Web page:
The COVID-19 pandemic has made it unsafe for large groups of students to gather for in-person assessments. A logical and humane response is many colleges and universities are announcing SAT and ACT optional policies for the 2021 application cycle. For decades, American colleges and universities have relied on these exams for evaluating and contextualizing international students versus their domestic peers while disproportionately burdening international students. We now have an opportunity to take a step back and consider how, instead, admissions offices can fairly and equitably evaluate and enroll students from abroad—especially non-native English speakers.
Assessments like the SAT and ACT have long come under fire for increasing opportunity gaps rather than serving their purported purposes. Students from wealthier families in the U.S. can hire tutors to prepare and can afford to reside in school districts that correlate with higher test scores. And abroad, American international schools generally are located in or near capital cities and embassies, attracting local families with money who wish to send their children to selective colleges across the globe. This creates a divide mirroring that in the U.S.: bright students who live at a distance from a major city or whose families are less resourced are less likely to have access to standardized testing preparation and therefore higher education opportunities.
If traditional standardized tests are not an objective measure of academic potential, admissions officers must seek other measures. But beyond transcripts, recommendations, and essays, how can they consider a student from another country and evaluate whether they would be a good fit for a particular campus?
For international students specifically, instead of relying on the SAT or ACT, admissions officers should be trained to assess the national graduation measures in students’ home countries. The U.S. is one of the few countries in the world that does not require students to take a test after secondary school for entry into university. This test optional movement is an overdue step away from imposing American standards on international students—a move not imposed by other countries. For example, the United Kingdom does not require international applicants to sit for A-Levels. High-quality international universities set entry benchmarks just as high as American institutions. If a Chinese student achieves exceptional scores on the Gaokao or a German student aces the Abitur, they are demonstrating academic strengths that suggest they can handle demanding American higher education.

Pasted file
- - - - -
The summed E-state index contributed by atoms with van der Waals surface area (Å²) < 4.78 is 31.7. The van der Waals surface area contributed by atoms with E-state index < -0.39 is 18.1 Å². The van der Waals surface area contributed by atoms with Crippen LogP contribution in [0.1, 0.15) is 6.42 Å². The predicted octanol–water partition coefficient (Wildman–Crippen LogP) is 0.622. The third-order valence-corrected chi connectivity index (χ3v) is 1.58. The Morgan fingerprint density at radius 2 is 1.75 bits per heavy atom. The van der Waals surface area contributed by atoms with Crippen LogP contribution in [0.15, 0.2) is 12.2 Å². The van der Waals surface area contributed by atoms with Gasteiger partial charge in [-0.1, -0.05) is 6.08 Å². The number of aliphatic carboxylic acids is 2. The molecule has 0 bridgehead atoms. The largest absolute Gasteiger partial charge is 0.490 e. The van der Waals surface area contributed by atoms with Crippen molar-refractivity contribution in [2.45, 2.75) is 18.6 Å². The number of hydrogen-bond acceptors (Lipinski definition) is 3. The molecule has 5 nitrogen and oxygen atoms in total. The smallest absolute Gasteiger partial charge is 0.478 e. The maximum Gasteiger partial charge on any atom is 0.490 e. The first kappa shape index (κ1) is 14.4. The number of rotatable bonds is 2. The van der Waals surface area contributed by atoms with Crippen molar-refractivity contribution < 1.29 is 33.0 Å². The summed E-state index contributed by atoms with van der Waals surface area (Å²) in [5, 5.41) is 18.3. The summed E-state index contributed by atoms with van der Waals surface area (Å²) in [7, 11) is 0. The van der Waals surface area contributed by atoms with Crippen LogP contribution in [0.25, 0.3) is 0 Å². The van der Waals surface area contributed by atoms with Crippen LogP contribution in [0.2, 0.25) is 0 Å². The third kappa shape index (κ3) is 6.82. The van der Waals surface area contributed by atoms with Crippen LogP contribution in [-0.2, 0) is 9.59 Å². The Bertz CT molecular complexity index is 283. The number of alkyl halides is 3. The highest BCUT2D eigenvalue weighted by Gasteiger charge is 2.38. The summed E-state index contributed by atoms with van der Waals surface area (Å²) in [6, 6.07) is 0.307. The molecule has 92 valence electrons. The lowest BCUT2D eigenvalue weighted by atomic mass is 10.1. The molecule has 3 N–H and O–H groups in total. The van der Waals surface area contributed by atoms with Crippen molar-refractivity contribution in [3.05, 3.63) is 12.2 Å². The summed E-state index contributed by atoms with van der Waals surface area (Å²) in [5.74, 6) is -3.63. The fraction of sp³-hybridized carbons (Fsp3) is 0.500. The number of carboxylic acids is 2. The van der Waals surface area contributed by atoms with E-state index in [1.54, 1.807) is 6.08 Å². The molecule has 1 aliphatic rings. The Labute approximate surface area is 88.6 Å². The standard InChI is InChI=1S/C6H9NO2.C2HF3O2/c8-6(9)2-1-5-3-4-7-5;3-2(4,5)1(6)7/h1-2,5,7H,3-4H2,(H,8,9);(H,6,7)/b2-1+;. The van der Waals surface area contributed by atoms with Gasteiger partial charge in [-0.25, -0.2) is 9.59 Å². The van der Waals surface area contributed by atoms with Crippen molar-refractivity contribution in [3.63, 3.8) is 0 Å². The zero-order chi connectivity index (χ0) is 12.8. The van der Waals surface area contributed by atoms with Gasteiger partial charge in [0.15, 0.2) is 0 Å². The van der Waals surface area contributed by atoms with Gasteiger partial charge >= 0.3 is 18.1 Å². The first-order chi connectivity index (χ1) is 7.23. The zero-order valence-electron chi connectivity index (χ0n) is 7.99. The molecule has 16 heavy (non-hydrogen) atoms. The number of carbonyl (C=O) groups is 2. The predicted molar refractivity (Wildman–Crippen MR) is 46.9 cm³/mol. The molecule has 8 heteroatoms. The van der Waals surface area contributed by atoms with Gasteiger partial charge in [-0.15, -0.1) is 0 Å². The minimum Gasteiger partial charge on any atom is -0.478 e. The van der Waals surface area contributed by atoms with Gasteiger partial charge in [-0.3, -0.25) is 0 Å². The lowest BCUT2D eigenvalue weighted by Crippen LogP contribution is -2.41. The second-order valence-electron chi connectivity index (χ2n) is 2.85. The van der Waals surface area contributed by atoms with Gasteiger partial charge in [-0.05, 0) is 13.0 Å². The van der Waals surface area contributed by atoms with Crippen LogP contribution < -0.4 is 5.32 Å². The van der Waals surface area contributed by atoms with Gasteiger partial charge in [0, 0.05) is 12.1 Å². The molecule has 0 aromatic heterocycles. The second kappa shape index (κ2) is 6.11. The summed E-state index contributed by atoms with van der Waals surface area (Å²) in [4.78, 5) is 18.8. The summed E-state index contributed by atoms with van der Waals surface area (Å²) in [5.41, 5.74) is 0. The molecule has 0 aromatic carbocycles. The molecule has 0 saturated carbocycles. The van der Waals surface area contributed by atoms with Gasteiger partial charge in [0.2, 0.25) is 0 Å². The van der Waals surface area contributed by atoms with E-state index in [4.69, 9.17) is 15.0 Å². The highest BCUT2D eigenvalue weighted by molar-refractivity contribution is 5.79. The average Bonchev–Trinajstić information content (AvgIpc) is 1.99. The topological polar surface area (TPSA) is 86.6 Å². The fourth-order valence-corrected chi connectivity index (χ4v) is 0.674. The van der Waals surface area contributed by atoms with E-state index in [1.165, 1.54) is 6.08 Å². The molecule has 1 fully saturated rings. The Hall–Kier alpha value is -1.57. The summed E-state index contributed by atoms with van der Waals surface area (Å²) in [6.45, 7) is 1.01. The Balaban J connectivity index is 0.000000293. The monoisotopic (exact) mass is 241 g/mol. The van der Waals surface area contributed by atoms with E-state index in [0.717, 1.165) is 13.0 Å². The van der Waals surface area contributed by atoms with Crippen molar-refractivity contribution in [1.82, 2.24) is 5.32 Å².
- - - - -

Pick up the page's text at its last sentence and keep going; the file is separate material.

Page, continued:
Another potential solution is using videos in the admissions process. While admissions officers rely on transcripts and letters of recommendation to signal academic preparation, short videos can convey intangible qualities of students and provide a feel for their personality. Especially as in-person interviews slow down due to travel and public safety concerns with COVID-19, all students can benefit from showing what they offer “off-paper.” To use this measure effectively, admissions office staff need to be trained to evaluate student videos as objectively as they do GPAs and essays.
Additionally, admissions offices need to know if international students can function—in English—at their institutions , and whether they can effectively communicate with their instructors and peers in and outside the classroom. Technology enables schools to assess applicants’ English levels, especially given that traditional English tests have created the same limitations and barriers as other admissions testing. Digital-first online, adaptive proficiency exams such as the Duolingo English Test are vital in a test-optional world because they serve as an objective measure. Instead of measuring what can be conflated with wealth and access to resources, digital-first English proficiency tests provide a score that gauges whether a student could successfully communicate on a college campus.
COVID-19 has forced colleges and universities to revisit long-standing policies and practices. Perhaps one silver lining is this crisis has brought forth a reckoning where innovation can improve students’ experiences. We should be open minded, flexible, and nimble when evaluating students from around the globe and providing solutions for accessing U.S.-based higher education. While the pandemic has caused significant disruption in higher education, we have the opportunity to positively disrupt the way we evaluate international students, and normalize student-centric admissions practices.
Jennifer Dewar is the head of strategic engagement for the Duolingo English Test. She has 17 years working in admissions at highly-selective universities, including Duke University and Washington University in St. Louis.
This content was originally published here.